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Texas Job Security Under FMLA

Posted by Tamara

There have been frequent questions posed by workers in Texas about the rules of the Family and Medical Leave Act. Some workers believe that employers are under some sort of obligation to hold their jobs open for them if they have to go out on FMLA leave. This is technically not true. FMLA laws do not contain any specifications about what happens with any employer when workers go on leave.

Employees can take leave under FMLA when they have a child, or after the adoption of a child. FMLA leave may also be taken after the placement of a foster child.

The Family and Medical Leave Act was established to protect workers when serious medical or personal problems arise that would keep them out of work for an extended period of time. The law does protect workers jobs, but not by requiring employers to hold jobs open. What the law says is that when an employee returns to work from being out on FMLA leave, he or she is entitled to a job that is equal to the job that they left.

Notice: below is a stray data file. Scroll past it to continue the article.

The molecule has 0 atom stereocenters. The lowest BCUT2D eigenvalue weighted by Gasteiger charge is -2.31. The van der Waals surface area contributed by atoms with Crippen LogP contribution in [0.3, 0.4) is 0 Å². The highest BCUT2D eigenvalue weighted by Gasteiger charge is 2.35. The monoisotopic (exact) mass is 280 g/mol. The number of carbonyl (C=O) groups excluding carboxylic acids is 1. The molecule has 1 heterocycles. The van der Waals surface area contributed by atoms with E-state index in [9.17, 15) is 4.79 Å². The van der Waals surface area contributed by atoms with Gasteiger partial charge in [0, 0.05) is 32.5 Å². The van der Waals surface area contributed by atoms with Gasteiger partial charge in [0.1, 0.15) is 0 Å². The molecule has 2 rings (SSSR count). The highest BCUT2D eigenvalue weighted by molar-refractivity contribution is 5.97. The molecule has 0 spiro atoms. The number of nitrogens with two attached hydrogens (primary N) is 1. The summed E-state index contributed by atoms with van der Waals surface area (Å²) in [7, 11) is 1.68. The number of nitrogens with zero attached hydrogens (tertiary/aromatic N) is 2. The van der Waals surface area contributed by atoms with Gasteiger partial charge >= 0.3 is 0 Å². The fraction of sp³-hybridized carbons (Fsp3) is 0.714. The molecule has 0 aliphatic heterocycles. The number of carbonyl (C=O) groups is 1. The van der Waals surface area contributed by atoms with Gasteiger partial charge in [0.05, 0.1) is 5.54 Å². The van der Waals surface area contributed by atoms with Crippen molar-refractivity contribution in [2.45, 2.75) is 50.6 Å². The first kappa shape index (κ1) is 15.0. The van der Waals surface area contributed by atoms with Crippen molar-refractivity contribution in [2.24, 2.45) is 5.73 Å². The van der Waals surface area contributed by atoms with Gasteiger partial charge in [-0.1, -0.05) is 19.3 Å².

For example, let’s say that Tracey goes out on FMLA for six weeks. When she returns, her old job is no longer available. Her employer would be required to provide her with a position that was comparable in wages, working conditions, and benefits.

If an employer needs to temporarily fill a position that has been vacated by a worker who is out on FMLA, then there are some different options available in order to fill that void. If there are several people at an organization that all do the same job, then it is possible that those individuals could cover for the worker who is out on leave. This would not cost the employer any additional money for hiring a temporary, or permanent, new worker.

A wonderful way to address this problem is to simply hire a temporary worker from a staffing agency. Temps are used to working short-term assignments, so as long as the employer makes the situation clear to the person up front, there should be no problem with hiring someone to fill in on a strictly temporary basis.

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